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‘Good citizen’ circus helped the war effort

We lived in Vermillion, South Dakota, in the summer of 1942. That summer my father was in the service as a Navy SeaBee and my mother, a nurse, was in Minneapolis taking classes at the University of Minnesota. As a result, my brother and I were staying with my aunt Mary and her two children. My uncle was on the road throughout the state as a Civil Corps worker. The five of us lived in a two-bedroom apartment on Pine Street, just two blocks from the University of South Dakota. It was a busy summer for aunt Mary to take care of two girls, ages 7 and 8, and two boys, ages 9 and 10.

The 4-plex where we lived in 1942 in Vermillion, South Dakota. Contributed photo

The four of us cousins, along with two neighbor boys, were ready for a summer of adventure—fueled by our imagination. A lot of our ideas were about how we could contribute to the war effort. We were encouraged to be good citizens. In addition to the rationing of items, we wanted to raise money that we could donate. One of our fundraising ideas was to put on a circus and invite people to buy a ticket to attend.

The “circus” supplies came from the college. The university students left a gold mine of “throw-away” stuff behind when they moved out after spring semester. We found dresses, bathrobes, hats, beads, perfume, paper, pencils, color crayons and comic books. We packed our finds into our Radio Flyer wagons and hauled them home. Using this loot, along with whatever we could get our hand on, we set up a circus.

The plan was to sell tickets for 5 cents and give the money to war defense. The six of us were the performers. We had a ringmaster (who was the oldest and tallest), a wizard (who held an upside down fishbowl as a crystal ball), a “hula” dancing girl, the ticket seller, a fat lady, and a “midget” (the youngest and smallest). Our choice of performers was definitely affected by our imagination, the characters we had available, and the materials we had at hand!

Our backyard circus group included John Teeman, 10 (cousin); Chuck Monson, 9 (brother); Howard Book, 9 (neighbor); Cecile Monson, 7 (me); Janet Teeman, 8 (cousin); Johnny Book, 6 (neighbor).

We did have a few customers (mostly kids). Most of them only looked, but five of them bought tickets, and we were able to donate 25 cents to the war defense fund! A great day for the Good Citizen circus!

“Peddling” for the Troops

We spent a lot of time that summer gathering needed items for home and trying to sell other items to raise funds. One of the neighbor boys had a “trike-bike” that we could use to pedal the 12 blocks to the stores downtown. Aunt Mary would send us to the store with a list, a page of ration stamps and a bit of money. The trike-bike served us well. One person was the driver and, the other rider sat with his/her knees folded on the back basket.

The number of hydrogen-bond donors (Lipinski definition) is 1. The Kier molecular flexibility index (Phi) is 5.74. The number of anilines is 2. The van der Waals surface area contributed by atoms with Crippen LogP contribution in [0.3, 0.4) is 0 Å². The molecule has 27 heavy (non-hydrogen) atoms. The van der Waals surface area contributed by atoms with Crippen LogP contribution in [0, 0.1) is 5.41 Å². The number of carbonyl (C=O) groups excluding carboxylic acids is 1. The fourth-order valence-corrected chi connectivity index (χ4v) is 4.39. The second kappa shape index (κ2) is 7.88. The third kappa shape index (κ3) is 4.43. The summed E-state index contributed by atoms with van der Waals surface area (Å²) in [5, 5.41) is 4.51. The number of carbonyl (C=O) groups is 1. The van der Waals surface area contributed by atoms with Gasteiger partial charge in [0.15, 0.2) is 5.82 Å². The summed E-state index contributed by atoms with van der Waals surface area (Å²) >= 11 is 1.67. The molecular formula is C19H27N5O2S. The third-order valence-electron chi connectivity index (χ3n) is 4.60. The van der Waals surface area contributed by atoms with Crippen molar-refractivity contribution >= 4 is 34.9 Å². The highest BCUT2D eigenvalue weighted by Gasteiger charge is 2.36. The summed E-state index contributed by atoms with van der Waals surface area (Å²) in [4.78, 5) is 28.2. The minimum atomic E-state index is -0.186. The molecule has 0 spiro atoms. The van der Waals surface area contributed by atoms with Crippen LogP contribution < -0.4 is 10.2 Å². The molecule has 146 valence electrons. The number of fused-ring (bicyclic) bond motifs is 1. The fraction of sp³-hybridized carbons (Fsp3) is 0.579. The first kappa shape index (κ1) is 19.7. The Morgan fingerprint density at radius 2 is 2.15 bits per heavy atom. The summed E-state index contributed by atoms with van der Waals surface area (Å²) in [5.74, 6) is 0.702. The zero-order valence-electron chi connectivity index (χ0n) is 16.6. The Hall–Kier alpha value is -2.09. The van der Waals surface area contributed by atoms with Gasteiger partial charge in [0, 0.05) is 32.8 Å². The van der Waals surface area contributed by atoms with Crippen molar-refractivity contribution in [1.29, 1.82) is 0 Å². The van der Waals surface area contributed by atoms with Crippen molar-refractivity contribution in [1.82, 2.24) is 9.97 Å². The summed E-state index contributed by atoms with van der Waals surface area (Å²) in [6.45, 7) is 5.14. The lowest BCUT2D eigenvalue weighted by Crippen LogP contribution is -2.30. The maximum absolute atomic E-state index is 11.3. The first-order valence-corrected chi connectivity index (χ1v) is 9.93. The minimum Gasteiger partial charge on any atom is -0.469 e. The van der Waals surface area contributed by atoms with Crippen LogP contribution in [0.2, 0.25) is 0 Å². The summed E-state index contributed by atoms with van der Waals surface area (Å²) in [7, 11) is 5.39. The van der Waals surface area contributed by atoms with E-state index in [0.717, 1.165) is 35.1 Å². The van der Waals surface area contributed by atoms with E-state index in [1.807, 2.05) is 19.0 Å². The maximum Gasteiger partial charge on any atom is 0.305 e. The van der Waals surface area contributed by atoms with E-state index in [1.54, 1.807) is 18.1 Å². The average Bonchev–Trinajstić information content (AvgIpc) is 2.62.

When we got to the store, we had to get in line if there were any of the ration specials. One of the specials that we were excited to get was a package of chocolate chips for 25 cents. A special that we could not get (because we were short on both money and stamps) was nylons for $1. We rarely had enough stamps or money to get other rationed items such as chocolate, butter, elastic, nylons, or more than a tiny bit of sugar (when those things were even available). Other than the specials, one of our favorite finds at the store was the oleomargarine that came in the 7×7 plastic bags. The bags were white with a yellow button in the center. It was so much fun to knead the bag to “make” butter. Everything we purchased was then brought home via the trike-bike.

We also tried to sell other items to raise money for the war effort. These efforts were less than successful—possibly because we were the manufacturers. We “made” cosmetics from powder, perfume and oil. No buyers. We also created “sandals” from parts of cardboard boxes with shoe strings for ties. Also no buyers. I can’t imagine why!

When we would get frustrated with the lack of a favorable response to our efforts, we could always find a distraction by walking around the University of South Dakota museum archives. The archives were housed in the basement of a building and included great things to fire our imaginations—animal bones, rocks, dead snakes and fossils. There was no charge, and we would tour the exhibits enjoying the cool air. A good way to spend a hot summer afternoon!

The Victory News

Our war efforts continued that summer of 1942. We decided to print our own newspaper called “The Victory News.” The newspaper was created by writing with red and blue color crayons on white 9×12 typing paper. We were so proud of our “Red, White, and Blue” newspaper! We hand wrote each page to create 20 copies. Our plan was to sell all of them for 5 cents each. The articles included, “How to Harvest Produce from your Victory Garden” and “Buy Liberty Stamps—Turn them into Bonds!” It was a lot of hard work to hand print each of those 20 issues. We sold five copies and raised 25 cents. We learned that publishing a paper is not easy. Imagine that!

The summer of good citizenship flew by. Our cousins moved to Sioux Falls, South Dakota. We continued living in Vermillion. My mother returned to Vermillion, and her work as a public health nurse. My father was still in the Navy. My brother and I went back to school that fall and started third and fifth-grade. School had started, the circus was gone, but it was a great summer!

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